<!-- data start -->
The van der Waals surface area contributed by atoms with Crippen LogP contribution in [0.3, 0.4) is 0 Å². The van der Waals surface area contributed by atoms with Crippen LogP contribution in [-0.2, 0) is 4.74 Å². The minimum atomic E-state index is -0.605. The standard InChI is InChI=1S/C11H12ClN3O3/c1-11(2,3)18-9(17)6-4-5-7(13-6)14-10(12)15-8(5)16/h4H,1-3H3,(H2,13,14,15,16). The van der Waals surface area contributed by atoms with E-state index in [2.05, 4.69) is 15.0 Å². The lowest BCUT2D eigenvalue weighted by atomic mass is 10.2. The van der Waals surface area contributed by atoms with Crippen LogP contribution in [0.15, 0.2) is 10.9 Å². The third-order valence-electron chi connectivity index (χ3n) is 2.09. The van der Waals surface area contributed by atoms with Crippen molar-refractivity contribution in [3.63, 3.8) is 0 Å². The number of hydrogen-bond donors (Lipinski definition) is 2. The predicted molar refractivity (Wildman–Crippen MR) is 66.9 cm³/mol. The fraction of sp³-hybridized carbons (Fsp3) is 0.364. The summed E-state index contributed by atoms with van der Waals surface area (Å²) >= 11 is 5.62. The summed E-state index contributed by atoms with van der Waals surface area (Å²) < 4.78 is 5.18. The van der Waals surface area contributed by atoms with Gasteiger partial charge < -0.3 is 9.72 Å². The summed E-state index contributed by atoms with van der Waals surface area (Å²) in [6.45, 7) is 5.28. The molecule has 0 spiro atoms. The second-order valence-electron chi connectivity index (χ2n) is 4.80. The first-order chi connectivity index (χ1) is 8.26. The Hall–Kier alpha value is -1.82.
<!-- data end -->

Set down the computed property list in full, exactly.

The van der Waals surface area contributed by atoms with Crippen LogP contribution in [0.3, 0.4) is 0 Å². The van der Waals surface area contributed by atoms with Crippen LogP contribution in [-0.2, 0) is 4.74 Å². The minimum atomic E-state index is -0.605. The standard InChI is InChI=1S/C11H12ClN3O3/c1-11(2,3)18-9(17)6-4-5-7(13-6)14-10(12)15-8(5)16/h4H,1-3H3,(H2,13,14,15,16). The van der Waals surface area contributed by atoms with E-state index in [2.05, 4.69) is 15.0 Å². The lowest BCUT2D eigenvalue weighted by atomic mass is 10.2. The van der Waals surface area contributed by atoms with Crippen LogP contribution in [0.15, 0.2) is 10.9 Å². The third-order valence-electron chi connectivity index (χ3n) is 2.09. The van der Waals surface area contributed by atoms with Crippen molar-refractivity contribution in [3.63, 3.8) is 0 Å². The number of hydrogen-bond donors (Lipinski definition) is 2. The predicted molar refractivity (Wildman–Crippen MR) is 66.9 cm³/mol. The fraction of sp³-hybridized carbons (Fsp3) is 0.364. The summed E-state index contributed by atoms with van der Waals surface area (Å²) >= 11 is 5.62. The summed E-state index contributed by atoms with van der Waals surface area (Å²) < 4.78 is 5.18. The van der Waals surface area contributed by atoms with Gasteiger partial charge < -0.3 is 9.72 Å². The summed E-state index contributed by atoms with van der Waals surface area (Å²) in [6.45, 7) is 5.28. The molecule has 0 spiro atoms. The second-order valence-electron chi connectivity index (χ2n) is 4.80. The first-order chi connectivity index (χ1) is 8.26. The Hall–Kier alpha value is -1.82.